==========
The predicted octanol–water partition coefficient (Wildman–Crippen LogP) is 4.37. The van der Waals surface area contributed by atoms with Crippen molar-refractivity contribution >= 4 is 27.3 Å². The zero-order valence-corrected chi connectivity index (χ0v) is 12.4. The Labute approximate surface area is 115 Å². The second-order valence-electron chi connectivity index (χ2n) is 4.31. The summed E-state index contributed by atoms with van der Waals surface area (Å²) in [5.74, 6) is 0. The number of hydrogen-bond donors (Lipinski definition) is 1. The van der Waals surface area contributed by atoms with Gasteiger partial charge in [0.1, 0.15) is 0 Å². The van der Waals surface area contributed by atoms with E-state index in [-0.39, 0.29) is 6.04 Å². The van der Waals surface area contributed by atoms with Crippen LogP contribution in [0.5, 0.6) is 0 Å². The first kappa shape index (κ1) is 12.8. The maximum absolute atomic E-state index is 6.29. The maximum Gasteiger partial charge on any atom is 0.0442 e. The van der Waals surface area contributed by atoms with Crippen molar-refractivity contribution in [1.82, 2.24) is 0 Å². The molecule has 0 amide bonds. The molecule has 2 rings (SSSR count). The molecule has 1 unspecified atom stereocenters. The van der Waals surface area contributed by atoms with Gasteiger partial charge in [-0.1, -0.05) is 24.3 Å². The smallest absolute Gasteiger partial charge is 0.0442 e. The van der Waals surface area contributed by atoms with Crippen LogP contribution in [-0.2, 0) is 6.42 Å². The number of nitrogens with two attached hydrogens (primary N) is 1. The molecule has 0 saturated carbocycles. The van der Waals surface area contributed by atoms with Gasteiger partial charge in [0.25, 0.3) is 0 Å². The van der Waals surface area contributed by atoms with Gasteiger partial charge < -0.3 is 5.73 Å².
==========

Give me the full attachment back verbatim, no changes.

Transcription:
The predicted octanol–water partition coefficient (Wildman–Crippen LogP) is 4.37. The van der Waals surface area contributed by atoms with Crippen molar-refractivity contribution >= 4 is 27.3 Å². The zero-order valence-corrected chi connectivity index (χ0v) is 12.4. The Labute approximate surface area is 115 Å². The second-order valence-electron chi connectivity index (χ2n) is 4.31. The summed E-state index contributed by atoms with van der Waals surface area (Å²) in [5.74, 6) is 0. The number of hydrogen-bond donors (Lipinski definition) is 1. The van der Waals surface area contributed by atoms with Gasteiger partial charge in [0.1, 0.15) is 0 Å². The van der Waals surface area contributed by atoms with E-state index in [-0.39, 0.29) is 6.04 Å². The van der Waals surface area contributed by atoms with Crippen LogP contribution in [0.5, 0.6) is 0 Å². The first kappa shape index (κ1) is 12.8. The maximum absolute atomic E-state index is 6.29. The maximum Gasteiger partial charge on any atom is 0.0442 e. The van der Waals surface area contributed by atoms with Crippen molar-refractivity contribution in [1.82, 2.24) is 0 Å². The molecule has 0 amide bonds. The molecule has 2 rings (SSSR count). The molecule has 1 unspecified atom stereocenters. The van der Waals surface area contributed by atoms with Gasteiger partial charge in [-0.1, -0.05) is 24.3 Å². The smallest absolute Gasteiger partial charge is 0.0442 e. The van der Waals surface area contributed by atoms with Crippen LogP contribution in [-0.2, 0) is 6.42 Å². The number of nitrogens with two attached hydrogens (primary N) is 1. The molecule has 0 saturated carbocycles. The van der Waals surface area contributed by atoms with Gasteiger partial charge in [0.25, 0.3) is 0 Å². The van der Waals surface area contributed by atoms with Gasteiger partial charge < -0.3 is 5.73 Å².